One of the core functions of the immune system is to phagocytize and destroy allogeneic cells in human bodies. Changes in the immune microenvironment may be closely related to the development and deterioration of tumors by reducing the sensitivity of T lymphocyte to cancer cells. To date, accumulated studies have shown that non-coding RNAs, such as long non-coding RNAs, microRNAs, etc, play important roles in tumor immune escape by regulating the proportion of different immune cell groups and the activities of cytokines in TME.3 27 29 65 However, the regulatory mechanism of TME related to snoRNA is still under elucidating. Our present study demonstrated that SNORA38B could promote the secretion of IL-10 to recruit CD3+FOXP3+ Tregs and thereby reduce CD3+CD8+ T cells infiltration, leading to a tumor immunosuppressive microenvironment. Besides, as an immunosuppressive cytokine, IL-10 maintained the expression and activity of FOXP3 in Tregs,32 and promoted the expression of TGF-beta by IL-10 positive feedback, so that facilitating tumor progression cooperatively.66 67 Moreover, rapamycin was widely used as an effective immunomodulator in treatment anti-rejection and antitumor. Previous studies have shown that mTORC1 promoted IL-10 production by intestinal DCs in intestinal,68 and this regulatory effect may also exist in immune cells in TME, which further increasing the recruitment of Tregs synergistically with SNORA38B in NSCLC. In this study, SNORA38B was blocked by LNAs in LLC-derived tumor-burden C57BL/6J mice, and we found that SNORA38B-based LNA could effectively improve the immune environment and sensitize NSCLC to ICB treatment. Hence, we believed that SNORA38B might be one of the biomarkers for evaluating the prognosis and therapeutic target for NSCLC. However, there are still some limitations for our study: are there any other potential mechanisms that make SNORA38B’ oncogenic pathway more comprehensive? The clinical evidence that combinatorial treatment of SNORA38B LNAs and ICB in NSCLC are relatively weak. The answers to the above questions and the clinical evidence will provide more useful evidence for SNORA38B as a therapeutic target for NSCLC.
Taken all into account, our results indicated that SNORA38B was highly expressed in NSCLC tissues and cell lines, and higher expressed of SNORA38B was related to the poorer prognosis of patients with NSCLC. SNORA38B could facilitate cell proliferation, migration, invasion, and suppress cell apoptosis both in vivo and in vitro, thereby exerting its oncogenic effects. In addition, we also found that CD4+FOXP3+ Tregs infiltration was increased while CD3+CD8+ T cells infiltration was decreased in SNORA38B-enriched NSCLC TME due to the secretion of IL-10. Besides, our data showed that SNORA38B activated the GAB2/AKT/mTOR axis and its downstream effectors by directly binding to the transcription factor E2F1. Finally, we found that SNORA38B LNA could sensitize NSCLC to ICBs treatment, suggesting that SNORA38B might be a potential therapeutic target of NSCLC.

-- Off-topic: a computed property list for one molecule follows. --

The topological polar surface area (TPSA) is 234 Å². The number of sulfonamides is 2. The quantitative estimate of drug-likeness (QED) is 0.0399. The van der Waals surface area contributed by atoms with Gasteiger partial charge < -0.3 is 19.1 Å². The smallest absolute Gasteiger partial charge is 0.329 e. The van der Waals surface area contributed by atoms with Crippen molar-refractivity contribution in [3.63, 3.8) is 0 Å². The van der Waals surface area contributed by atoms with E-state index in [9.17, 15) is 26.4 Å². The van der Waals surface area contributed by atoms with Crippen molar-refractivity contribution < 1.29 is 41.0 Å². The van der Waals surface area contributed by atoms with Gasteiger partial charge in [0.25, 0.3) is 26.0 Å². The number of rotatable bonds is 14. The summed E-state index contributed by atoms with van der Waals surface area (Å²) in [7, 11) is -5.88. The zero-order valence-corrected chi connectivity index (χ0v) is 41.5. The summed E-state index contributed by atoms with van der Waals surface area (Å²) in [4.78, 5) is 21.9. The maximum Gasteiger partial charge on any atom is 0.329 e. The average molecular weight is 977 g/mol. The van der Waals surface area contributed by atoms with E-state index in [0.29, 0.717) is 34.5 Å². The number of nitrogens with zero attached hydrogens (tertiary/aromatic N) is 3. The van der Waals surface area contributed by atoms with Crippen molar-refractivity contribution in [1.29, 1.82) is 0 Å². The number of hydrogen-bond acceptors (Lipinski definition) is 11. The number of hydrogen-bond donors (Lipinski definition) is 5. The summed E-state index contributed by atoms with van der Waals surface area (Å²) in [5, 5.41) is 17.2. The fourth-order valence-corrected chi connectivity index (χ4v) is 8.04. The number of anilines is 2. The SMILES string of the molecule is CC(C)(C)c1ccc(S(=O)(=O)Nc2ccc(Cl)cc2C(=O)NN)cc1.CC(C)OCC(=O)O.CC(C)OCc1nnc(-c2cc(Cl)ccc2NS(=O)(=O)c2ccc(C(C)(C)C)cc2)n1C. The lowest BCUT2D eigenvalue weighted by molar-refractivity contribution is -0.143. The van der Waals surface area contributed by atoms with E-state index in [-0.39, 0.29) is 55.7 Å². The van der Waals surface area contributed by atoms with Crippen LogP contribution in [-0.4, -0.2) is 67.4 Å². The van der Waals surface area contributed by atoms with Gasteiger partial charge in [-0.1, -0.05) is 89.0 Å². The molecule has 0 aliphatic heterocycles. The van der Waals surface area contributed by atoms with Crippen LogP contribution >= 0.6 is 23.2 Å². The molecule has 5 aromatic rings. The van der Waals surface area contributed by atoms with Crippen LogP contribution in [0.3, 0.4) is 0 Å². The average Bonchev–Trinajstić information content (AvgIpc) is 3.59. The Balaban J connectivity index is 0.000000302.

Data availability statement
All data generated or analyzed during this study are included in this published article and its supplementary information files. Raw data are available on reasonable request.
Patient consent for publication
All animal experiments were conducted with the approval of the Institutional Animal Care and Use Committee of Wuhan University. Ethical approval was obtained from the ethical committee of the Wuhan University.
YZ, SL and WH contributed equally.
Contributors CS conceived and designed the research. YZ, SL, YS, JZ, FZ, YZ, JW, ML, JC, and HQ conducted the experiments and analyzed the data. WH conducted the bioinformatics analysis. YZ, SL, YS, JZ, FZ, YZ, JW, ML, JC, and HQ acquired and analyzed the data. CS, DL, YZ, and SL wrote the manuscript. CS and SL obtained the funding to support the project and supervised the development of the work. All authors read and approved the final version of the manuscript. CS and DL are responsible for the overall content as guarantors.
Funding This study was funded by the National Natural Science Foundation of China (No. 81802285), the Fundamental Research Funds for the Central Universities (No. 2015305020202, 2042018kf0025), China Postdoctoral Science Foundation (No. 2017 M620340), National Postdoctoral Program for Innovative Talents (No. BX201700178), Health Commission of Hubei Province scientific research project (grant No. WJ2019Q039), Natural Science Foundation of Hubei Province (No. 2020CFB564), the Hubei Province Key Laboratory of Occupational Hazard Identification and Control (No. OHIC2017Y02), the ChuTian Scholarship, the Wuhan University Startup Funds, the China Scholarship Council (No. 201806275014), and the Independent Research Funds of School of Public Health at Wuhan University (No. ZZKY0014) to CS. It was also supported by the Health Commission of Wuhan City Scientific Research Project (No. WG18Q01) to SL.
Competing interests The authors declare that they have no competing interests.
Provenance and peer review Not commissioned; externally peer reviewed.